Is the “Aberdeen of the South” an idea past its time?
Guest post by Professor Colin Campbell-Hunt
There are very many of us in Dunedin who will want to welcome Shell and the promise of economic activity that exploration brings. If I were to look ahead only 10 years I might be one. But I have learned a thing or two about oil and gas in the last few years that would urge caution. This is an industry that only has a decade or so of growth left, so if we want our city to invest in infrastructure for industries that will secure our prosperity for the future, oil and gas exploration should be well down the list. Here’s why.
First, even the short-term benefits may be much less than we might think. A 2012 study by the economic consultancy BERL concludes that the prime contractor for engineering and construction would be a large offshore-based multinational. Some sub-contracting work may come to local New Zealand firms, but BERL concludes that few New Zealand companies outside of Taranaki have the expertise required to win contracts for the work.
Second, the same BERL study concludes that the number of sustained jobs created for the local economy would settle at around 200 following a spurt of up to 1,000 jobs during a three-year development phase. It is unlikely that the oil or gas produced would come ashore; more likely it would be shipped directly from a sea-based platform.
So far, the project looks to make reasonable sense, both for Shell, and for Dunedin. But look out beyond 2020 and the horizon looks a lot darker for the oil industry.
The third – and far more serious concern – arises from the effect on the planet’s climate of burning fossil fuels and releasing carbon dioxide CO2 and other greenhouse gases into the atmosphere. Climate modellers at the Potsdam Institute in Germany estimate that if we put another 500 billion tonnes of CO2 into the atmosphere beyond 2013 levels, we would face a one-in-four chance of the planet warming by more than 2C. And if we were to increase that to 1,000 billion tonnes, the chances rise to 50:50.
So how much CO2 is there for us to burn? A 2013 study by the Grantham Institute at the London School of Economics reports that the world’s current proven reserves already contain between 3 and 6 times more CO2 than we could safely throw into the skies. Corporate oil alone has more than enough reserves to blow out the 500 billion tonne budget.
Why does the 2C limit matter? Beyond 2C, science warns that we open ourselves to the possibility of runaway climate change wreaking serious havoc to the world’s population, economy, food supply and political stability. These are not the wild imaginings of prophets of doom who would urge us to climb up a hill somewhere and wait for the world to end. These are level-headed assessment of risks that the human (and non-human) populations of earth are facing right now.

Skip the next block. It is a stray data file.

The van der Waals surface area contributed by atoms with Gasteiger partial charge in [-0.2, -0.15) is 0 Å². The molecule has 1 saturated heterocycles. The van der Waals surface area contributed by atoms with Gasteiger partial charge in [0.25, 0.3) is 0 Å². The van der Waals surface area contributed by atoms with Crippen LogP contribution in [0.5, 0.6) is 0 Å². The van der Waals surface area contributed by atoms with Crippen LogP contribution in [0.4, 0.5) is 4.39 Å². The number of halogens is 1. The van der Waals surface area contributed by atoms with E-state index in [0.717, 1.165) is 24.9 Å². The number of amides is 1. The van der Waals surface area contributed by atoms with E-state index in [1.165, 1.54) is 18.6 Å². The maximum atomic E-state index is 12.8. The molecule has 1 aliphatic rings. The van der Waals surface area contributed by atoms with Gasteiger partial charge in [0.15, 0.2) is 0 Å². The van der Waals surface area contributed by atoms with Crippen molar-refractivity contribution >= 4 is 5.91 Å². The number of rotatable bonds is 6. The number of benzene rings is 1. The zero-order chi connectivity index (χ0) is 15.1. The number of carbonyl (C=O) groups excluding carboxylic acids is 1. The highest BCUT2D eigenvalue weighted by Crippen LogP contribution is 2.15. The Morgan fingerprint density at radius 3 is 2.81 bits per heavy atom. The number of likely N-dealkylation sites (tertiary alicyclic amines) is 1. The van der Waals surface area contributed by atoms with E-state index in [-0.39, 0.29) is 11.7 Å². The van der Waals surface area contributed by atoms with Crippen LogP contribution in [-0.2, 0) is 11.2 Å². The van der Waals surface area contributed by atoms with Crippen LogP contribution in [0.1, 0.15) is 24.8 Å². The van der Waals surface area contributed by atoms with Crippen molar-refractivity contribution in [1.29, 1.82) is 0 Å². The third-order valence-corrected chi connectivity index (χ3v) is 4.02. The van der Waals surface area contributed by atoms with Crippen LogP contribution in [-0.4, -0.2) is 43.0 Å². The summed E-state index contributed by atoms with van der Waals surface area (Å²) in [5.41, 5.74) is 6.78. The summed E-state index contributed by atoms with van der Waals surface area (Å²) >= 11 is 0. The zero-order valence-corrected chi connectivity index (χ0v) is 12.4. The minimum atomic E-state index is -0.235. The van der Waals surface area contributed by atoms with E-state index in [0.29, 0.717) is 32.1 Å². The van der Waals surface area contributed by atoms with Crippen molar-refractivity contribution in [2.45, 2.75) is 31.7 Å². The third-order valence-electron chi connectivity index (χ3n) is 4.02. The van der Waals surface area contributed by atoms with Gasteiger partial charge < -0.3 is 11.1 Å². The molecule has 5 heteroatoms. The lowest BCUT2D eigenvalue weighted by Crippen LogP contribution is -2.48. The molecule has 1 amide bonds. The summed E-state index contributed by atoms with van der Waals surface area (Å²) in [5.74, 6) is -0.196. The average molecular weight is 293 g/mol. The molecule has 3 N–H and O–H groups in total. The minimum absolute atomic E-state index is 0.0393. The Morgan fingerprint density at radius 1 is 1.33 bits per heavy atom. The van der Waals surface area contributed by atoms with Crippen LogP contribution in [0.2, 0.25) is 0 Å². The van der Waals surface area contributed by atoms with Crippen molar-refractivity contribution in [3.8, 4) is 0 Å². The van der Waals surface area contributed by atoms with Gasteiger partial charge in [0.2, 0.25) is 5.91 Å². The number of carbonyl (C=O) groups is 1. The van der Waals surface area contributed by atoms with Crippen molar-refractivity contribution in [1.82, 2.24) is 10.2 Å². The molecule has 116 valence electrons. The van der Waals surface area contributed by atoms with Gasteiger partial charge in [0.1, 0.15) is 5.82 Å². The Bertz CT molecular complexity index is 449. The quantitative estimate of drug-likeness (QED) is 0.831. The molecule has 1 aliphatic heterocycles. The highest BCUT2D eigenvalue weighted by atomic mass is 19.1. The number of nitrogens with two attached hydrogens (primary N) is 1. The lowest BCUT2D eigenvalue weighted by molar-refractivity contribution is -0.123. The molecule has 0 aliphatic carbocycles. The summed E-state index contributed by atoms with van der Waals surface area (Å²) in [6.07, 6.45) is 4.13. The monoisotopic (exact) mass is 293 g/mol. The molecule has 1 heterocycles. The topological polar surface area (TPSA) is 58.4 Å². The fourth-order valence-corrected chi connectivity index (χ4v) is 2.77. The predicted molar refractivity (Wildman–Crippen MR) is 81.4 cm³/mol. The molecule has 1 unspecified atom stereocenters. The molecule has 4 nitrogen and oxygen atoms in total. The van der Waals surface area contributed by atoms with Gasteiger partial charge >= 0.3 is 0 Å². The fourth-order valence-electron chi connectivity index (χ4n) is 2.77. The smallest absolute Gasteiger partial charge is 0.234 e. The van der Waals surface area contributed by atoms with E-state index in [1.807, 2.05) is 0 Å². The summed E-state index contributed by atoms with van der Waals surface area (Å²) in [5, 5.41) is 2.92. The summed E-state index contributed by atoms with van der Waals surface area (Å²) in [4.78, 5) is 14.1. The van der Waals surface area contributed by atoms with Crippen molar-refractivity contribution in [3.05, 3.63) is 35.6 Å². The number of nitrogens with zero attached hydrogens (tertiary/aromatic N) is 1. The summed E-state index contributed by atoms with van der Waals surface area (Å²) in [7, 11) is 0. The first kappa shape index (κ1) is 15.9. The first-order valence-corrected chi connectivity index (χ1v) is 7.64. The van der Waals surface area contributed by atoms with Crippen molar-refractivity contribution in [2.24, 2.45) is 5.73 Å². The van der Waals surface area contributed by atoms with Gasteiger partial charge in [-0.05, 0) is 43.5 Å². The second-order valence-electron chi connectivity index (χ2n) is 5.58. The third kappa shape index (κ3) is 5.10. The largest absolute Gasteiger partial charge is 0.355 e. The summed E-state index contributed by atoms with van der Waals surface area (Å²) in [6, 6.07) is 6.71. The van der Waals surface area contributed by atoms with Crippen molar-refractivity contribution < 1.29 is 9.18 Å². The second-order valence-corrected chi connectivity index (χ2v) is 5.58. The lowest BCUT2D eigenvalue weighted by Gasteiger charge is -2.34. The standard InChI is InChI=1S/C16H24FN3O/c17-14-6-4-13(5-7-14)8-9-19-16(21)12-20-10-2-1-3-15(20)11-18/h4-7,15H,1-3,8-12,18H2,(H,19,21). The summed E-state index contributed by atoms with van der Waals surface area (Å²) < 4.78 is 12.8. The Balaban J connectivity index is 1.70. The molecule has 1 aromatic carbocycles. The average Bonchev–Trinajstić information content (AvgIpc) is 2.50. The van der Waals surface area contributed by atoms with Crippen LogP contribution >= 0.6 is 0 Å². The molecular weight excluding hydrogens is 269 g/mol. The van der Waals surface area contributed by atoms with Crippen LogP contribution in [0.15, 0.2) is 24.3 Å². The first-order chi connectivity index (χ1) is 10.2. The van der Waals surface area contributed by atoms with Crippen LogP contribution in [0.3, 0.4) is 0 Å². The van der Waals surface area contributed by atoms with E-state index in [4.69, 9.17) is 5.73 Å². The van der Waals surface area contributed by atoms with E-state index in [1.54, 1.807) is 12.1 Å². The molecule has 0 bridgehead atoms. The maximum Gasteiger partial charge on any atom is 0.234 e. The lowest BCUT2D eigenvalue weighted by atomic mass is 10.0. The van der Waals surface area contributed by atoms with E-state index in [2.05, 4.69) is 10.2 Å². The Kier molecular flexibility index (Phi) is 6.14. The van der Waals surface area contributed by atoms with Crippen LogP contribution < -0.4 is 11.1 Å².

So where is this going to leave the oil industry? At the present rate of emissions, we will hit the 500 billion tonne warning sign in just ten years. If we wanted to keep our chances of avoiding more radical change to just 1-in-4, that would have to be the end of CO2 emissions – not another tonne, ever. Of course that is not going to happen. We are riding on a super tanker that is going to take years to bring to a halt, and this is something that is increasingly accepted – with dismay – by the people who follow these trends. The fact that the oil industry is willing to invest in exploration for new sources of hydrocarbon when we already have far more than we should ever burn tells us that they don’t believe the political will to change our ways will stiffen up any time soon. Which in turn tells us that we, the voters, want to keep our good life for as long as we can too.
But spool forward 10 years, or twenty. The pressures of climate change are only going to get stronger; the realisation of the risks we are running can only get firmer; the prospect of controls being placed on the burning of CO2 can only get greater. A far-offshore gas field is expected to have a life of 35 years. If we are beginning to understand the dangers of climate change now in 2014, we can be very sure they will have radically changed the rules for the oil industry by 2060.
So should Dunedin hitch its economic wagon to this dying industry? Should we be building the public infrastructures to support an industry that has such a poor long-term future? Should we be anxious to attract a business that might deliver 1,000 jobs for three years, then only a quarter of that for however many years it takes before expensive deep sea gas wells get shut down – if indeed they are ever put into production?
There has to be a better way. Developing assets – both physical and human – for the city’s infrastructure to be ready for a low-carbon economy and low-carbon lifestyles will give us a far greater chance of delivering benefit over their productive life than any investments we may be tempted to devote to a dying oil industry.
Colin Campbell-Hunt is a Professor in the University of Otago Business School and has written widely on New Zealand’s competitiveness.